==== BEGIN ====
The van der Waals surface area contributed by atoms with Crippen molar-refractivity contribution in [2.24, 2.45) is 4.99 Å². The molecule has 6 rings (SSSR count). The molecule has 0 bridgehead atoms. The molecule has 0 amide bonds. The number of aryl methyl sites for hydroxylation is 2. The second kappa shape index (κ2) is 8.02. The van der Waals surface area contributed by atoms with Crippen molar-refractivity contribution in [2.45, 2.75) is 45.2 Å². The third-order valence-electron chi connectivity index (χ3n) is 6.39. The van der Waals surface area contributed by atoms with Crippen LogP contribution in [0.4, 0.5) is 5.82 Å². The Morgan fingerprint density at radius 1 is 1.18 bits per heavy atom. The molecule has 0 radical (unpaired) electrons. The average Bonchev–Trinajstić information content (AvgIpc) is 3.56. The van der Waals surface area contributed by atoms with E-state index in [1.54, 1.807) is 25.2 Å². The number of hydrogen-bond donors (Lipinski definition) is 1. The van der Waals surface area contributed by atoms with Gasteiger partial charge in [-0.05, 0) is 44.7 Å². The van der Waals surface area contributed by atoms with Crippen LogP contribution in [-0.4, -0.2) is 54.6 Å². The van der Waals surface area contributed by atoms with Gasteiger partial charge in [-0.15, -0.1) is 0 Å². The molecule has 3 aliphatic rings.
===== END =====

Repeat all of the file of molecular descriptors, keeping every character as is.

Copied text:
The van der Waals surface area contributed by atoms with Crippen molar-refractivity contribution in [2.24, 2.45) is 4.99 Å². The molecule has 6 rings (SSSR count). The molecule has 0 bridgehead atoms. The molecule has 0 amide bonds. The number of aryl methyl sites for hydroxylation is 2. The second kappa shape index (κ2) is 8.02. The van der Waals surface area contributed by atoms with Crippen molar-refractivity contribution in [2.45, 2.75) is 45.2 Å². The third-order valence-electron chi connectivity index (χ3n) is 6.39. The van der Waals surface area contributed by atoms with Crippen LogP contribution in [0.4, 0.5) is 5.82 Å². The Morgan fingerprint density at radius 1 is 1.18 bits per heavy atom. The molecule has 0 radical (unpaired) electrons. The average Bonchev–Trinajstić information content (AvgIpc) is 3.56. The van der Waals surface area contributed by atoms with E-state index in [1.54, 1.807) is 25.2 Å². The number of hydrogen-bond donors (Lipinski definition) is 1. The van der Waals surface area contributed by atoms with Gasteiger partial charge in [-0.05, 0) is 44.7 Å². The van der Waals surface area contributed by atoms with Crippen LogP contribution in [-0.4, -0.2) is 54.6 Å². The van der Waals surface area contributed by atoms with Gasteiger partial charge in [-0.15, -0.1) is 0 Å². The molecule has 3 aliphatic rings.